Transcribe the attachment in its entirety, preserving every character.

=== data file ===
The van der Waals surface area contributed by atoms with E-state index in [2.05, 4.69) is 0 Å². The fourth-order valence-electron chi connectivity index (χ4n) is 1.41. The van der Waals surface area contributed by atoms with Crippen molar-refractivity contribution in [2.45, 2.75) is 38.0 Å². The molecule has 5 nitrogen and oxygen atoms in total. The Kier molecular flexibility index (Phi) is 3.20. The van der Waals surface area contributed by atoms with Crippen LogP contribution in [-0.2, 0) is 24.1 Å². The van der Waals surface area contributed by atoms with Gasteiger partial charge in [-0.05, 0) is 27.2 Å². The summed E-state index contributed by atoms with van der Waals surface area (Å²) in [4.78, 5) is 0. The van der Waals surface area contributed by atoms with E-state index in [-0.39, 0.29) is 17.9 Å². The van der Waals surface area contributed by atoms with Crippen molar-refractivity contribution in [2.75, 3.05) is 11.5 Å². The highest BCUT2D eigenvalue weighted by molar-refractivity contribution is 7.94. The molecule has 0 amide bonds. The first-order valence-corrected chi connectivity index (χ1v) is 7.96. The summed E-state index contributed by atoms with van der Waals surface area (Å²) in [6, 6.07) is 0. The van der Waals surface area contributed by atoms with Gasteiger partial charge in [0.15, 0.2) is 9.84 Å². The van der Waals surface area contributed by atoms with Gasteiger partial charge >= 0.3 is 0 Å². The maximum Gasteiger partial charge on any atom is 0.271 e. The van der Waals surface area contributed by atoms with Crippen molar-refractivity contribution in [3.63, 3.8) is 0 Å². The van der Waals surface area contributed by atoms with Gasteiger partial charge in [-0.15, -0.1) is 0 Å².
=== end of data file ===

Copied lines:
The van der Waals surface area contributed by atoms with E-state index in [2.05, 4.69) is 0 Å². The fourth-order valence-electron chi connectivity index (χ4n) is 1.41. The van der Waals surface area contributed by atoms with Crippen molar-refractivity contribution in [2.45, 2.75) is 38.0 Å². The molecule has 5 nitrogen and oxygen atoms in total. The Kier molecular flexibility index (Phi) is 3.20. The van der Waals surface area contributed by atoms with Crippen LogP contribution in [-0.2, 0) is 24.1 Å². The van der Waals surface area contributed by atoms with Gasteiger partial charge in [-0.05, 0) is 27.2 Å². The summed E-state index contributed by atoms with van der Waals surface area (Å²) in [4.78, 5) is 0. The van der Waals surface area contributed by atoms with E-state index in [-0.39, 0.29) is 17.9 Å². The van der Waals surface area contributed by atoms with Crippen molar-refractivity contribution in [2.75, 3.05) is 11.5 Å². The highest BCUT2D eigenvalue weighted by molar-refractivity contribution is 7.94. The molecule has 0 amide bonds. The first-order valence-corrected chi connectivity index (χ1v) is 7.96. The summed E-state index contributed by atoms with van der Waals surface area (Å²) in [6, 6.07) is 0. The van der Waals surface area contributed by atoms with Gasteiger partial charge in [0.15, 0.2) is 9.84 Å². The van der Waals surface area contributed by atoms with Gasteiger partial charge >= 0.3 is 0 Å². The maximum Gasteiger partial charge on any atom is 0.271 e. The van der Waals surface area contributed by atoms with Crippen molar-refractivity contribution in [3.63, 3.8) is 0 Å². The van der Waals surface area contributed by atoms with Gasteiger partial charge in [-0.15, -0.1) is 0 Å².